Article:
PRESS CONFERENCE BY DEPARTMENT OF PEACEKEEPING OPERATIONS
PRESS CONFERENCE BY DEPARTMENT OF PEACEKEEPING OPERATIONS
|Department of Public Information • News and Media Division • New York|
press conference by Department of Peacekeeping Operations
The Department of Peacekeeping Operations consisted of “great, committed and motivated people”, the newly appointed Under-Secretary-General for Peacekeeping Operations said at a Headquarters press conference this afternoon.
Under-Secretary-General Alain Le Roy said that, having had a lot of field experience in Mozambique, Bosnia, Kosovo and the former Yugoslav Republic of Macedonia, he did not plan to start changing everything in his first day on the job, but the ongoing reform within the Department would be pursued on the basis of best practices and lessons learned.
Noting that the Department had a budget of $7.2 billion for 18 peacekeeping operations, and that the number of peacekeepers on the ground was now seven times higher than it had been 10 years ago, he said that, based on independent studies, the United Nations remained very cost-effective. The operation in Haiti, for instance, would have been twice as expensive if the United States had carried it out, according to studies by that country’s General Accountability Office and the RAND Corporation. While trying to fulfil the mandated deployment of the African Union-United Nations Hybrid Operation in Darfur (UNAMID), the Department was also planning for the replacement of the EUFOR mission in Chad and a possible operation in Somalia.
Turning to the issue of conduct and discipline, he said that while “huge efforts” were being made on the ground, there were still cases that attracted a lot of attention, for legitimate reasons, and he looked forward to working with the newly created Conduct and Discipline Unit in the Department of Field Support, which had a division in all field missions. There was a need for greater focus on how to ensure more collective responsibility among officers for the United Nations’ zero-tolerance policy. It was necessary to ensure that all force commanders were invested in the matter of conduct and discipline.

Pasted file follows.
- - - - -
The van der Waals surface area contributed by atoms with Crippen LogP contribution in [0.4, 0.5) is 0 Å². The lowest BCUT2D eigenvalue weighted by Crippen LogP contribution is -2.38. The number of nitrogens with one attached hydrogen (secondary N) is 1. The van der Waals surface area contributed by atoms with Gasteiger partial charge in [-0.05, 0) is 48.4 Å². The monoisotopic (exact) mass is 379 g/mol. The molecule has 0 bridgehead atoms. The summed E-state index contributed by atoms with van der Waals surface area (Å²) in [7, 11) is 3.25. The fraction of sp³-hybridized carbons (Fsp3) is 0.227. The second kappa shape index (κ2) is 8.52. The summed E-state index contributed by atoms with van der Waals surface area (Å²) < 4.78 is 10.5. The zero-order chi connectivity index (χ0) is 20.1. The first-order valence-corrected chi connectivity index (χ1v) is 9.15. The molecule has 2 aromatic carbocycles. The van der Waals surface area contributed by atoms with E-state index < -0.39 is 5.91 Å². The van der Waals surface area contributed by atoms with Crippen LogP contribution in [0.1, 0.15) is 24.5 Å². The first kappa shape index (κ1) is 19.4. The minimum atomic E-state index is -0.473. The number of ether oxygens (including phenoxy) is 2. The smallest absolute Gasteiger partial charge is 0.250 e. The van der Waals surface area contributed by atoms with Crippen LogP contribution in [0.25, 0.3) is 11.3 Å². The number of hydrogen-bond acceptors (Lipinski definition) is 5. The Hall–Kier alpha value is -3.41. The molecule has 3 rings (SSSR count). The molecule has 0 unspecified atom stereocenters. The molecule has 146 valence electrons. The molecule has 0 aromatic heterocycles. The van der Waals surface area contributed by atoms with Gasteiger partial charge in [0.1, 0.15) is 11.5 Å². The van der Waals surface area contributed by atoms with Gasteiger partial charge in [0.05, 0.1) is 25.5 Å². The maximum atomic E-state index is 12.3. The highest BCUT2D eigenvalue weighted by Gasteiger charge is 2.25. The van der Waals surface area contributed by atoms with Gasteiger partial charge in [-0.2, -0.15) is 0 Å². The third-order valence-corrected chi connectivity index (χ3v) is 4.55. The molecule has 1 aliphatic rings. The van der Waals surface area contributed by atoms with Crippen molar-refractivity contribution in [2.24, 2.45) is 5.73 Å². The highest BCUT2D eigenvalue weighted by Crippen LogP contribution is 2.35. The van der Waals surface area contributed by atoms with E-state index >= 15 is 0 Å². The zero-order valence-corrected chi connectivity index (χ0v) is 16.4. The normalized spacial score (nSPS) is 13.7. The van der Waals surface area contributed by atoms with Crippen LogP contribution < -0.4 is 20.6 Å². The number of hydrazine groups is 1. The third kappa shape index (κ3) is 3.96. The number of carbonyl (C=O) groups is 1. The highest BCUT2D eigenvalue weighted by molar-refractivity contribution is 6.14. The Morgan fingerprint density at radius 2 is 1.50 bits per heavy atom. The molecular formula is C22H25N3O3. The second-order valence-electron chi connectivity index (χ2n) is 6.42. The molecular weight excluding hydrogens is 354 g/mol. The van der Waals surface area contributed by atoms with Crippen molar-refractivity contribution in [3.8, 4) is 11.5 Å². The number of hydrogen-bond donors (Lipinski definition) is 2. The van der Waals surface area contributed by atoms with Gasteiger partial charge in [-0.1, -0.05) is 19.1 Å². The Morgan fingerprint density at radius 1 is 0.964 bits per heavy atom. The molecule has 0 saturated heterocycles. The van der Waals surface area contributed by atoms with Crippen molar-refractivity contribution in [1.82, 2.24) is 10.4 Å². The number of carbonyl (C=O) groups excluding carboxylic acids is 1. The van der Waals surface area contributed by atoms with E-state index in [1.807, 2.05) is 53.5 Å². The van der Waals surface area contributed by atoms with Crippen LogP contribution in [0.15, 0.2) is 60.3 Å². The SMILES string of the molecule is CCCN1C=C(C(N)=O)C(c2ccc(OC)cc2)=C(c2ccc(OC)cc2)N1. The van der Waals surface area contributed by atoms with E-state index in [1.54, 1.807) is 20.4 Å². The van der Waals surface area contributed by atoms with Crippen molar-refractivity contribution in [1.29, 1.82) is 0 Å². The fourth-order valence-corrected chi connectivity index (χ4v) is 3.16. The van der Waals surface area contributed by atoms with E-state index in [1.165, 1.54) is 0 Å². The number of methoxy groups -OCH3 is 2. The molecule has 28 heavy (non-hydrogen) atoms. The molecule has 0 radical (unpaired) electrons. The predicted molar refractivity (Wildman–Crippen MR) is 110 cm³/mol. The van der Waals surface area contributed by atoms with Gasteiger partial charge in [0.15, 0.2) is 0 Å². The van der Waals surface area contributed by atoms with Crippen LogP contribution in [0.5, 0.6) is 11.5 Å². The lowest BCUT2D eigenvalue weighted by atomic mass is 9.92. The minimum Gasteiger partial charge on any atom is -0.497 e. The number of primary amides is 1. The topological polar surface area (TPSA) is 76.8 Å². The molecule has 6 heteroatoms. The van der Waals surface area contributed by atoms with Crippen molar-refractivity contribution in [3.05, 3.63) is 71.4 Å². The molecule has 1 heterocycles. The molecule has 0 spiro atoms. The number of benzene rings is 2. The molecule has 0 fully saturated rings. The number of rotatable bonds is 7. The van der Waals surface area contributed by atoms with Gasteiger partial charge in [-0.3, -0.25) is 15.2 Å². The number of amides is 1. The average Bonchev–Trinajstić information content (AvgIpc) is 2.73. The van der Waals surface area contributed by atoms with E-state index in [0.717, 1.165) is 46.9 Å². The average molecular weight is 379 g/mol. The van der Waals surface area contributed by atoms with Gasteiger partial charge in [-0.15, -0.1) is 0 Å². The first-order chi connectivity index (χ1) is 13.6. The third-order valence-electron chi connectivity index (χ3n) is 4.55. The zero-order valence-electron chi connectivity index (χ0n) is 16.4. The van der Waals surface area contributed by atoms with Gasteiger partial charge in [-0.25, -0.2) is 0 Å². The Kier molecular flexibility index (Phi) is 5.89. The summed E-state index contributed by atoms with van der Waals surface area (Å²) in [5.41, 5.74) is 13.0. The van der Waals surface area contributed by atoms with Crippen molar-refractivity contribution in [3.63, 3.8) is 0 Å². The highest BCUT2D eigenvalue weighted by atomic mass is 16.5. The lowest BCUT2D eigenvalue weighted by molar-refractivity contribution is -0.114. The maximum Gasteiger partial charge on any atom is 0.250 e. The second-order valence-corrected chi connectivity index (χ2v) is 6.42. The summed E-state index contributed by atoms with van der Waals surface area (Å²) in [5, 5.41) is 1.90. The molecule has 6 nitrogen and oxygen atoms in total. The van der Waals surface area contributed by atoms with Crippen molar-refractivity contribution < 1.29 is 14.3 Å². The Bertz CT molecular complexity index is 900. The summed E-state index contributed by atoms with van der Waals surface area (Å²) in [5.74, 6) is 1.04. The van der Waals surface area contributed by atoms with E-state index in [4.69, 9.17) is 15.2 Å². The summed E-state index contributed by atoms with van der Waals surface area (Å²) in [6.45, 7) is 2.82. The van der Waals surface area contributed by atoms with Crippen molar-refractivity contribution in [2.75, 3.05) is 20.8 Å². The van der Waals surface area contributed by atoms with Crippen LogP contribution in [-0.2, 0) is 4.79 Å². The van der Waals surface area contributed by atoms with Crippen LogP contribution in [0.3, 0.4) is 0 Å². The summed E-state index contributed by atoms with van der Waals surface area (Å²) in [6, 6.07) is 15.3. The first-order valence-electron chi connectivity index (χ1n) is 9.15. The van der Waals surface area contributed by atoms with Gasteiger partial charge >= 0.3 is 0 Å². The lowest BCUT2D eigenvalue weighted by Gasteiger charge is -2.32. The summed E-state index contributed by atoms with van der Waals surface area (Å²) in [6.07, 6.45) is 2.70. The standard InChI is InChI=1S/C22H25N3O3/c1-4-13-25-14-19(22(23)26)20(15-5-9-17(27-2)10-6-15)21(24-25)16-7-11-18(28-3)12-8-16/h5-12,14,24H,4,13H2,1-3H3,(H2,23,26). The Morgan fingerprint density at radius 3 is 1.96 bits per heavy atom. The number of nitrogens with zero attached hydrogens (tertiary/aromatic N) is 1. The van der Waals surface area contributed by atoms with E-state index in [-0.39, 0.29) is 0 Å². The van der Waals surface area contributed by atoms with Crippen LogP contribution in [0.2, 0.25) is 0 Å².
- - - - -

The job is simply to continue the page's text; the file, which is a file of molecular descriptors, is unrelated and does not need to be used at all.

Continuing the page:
Answering questions about that issue, he said there were no legal means to force troop-contributing countries to pursue cases of misconduct by their peacekeepers in national jurisdictions, but the Department tried to engage and press them as much as possible to follow up on such cases. Last week, France had imprisoned a peacekeeper for nine years for sexual abuse in the Democratic Republic of the Congo.
Also present at the press conference was Assistant Secretary-General Edmond Mulet, who pointed out that there was an ongoing judicial process in Sri Lanka against peacekeepers sent home from Haiti. However, the Department had no information on the Moroccan peacekeepers expelled from Côte d’Ivoire.
Mr. Mulet went on to say that the Department engaged with troop-contributing countries in order to ensure that peacekeepers received pre-deployment training. However, if incidents occurred and troop-contributing countries did not follow up, they would no longer be welcome as troop contributors. At present, no country had been “disinvited” to participate in peacekeeping operations.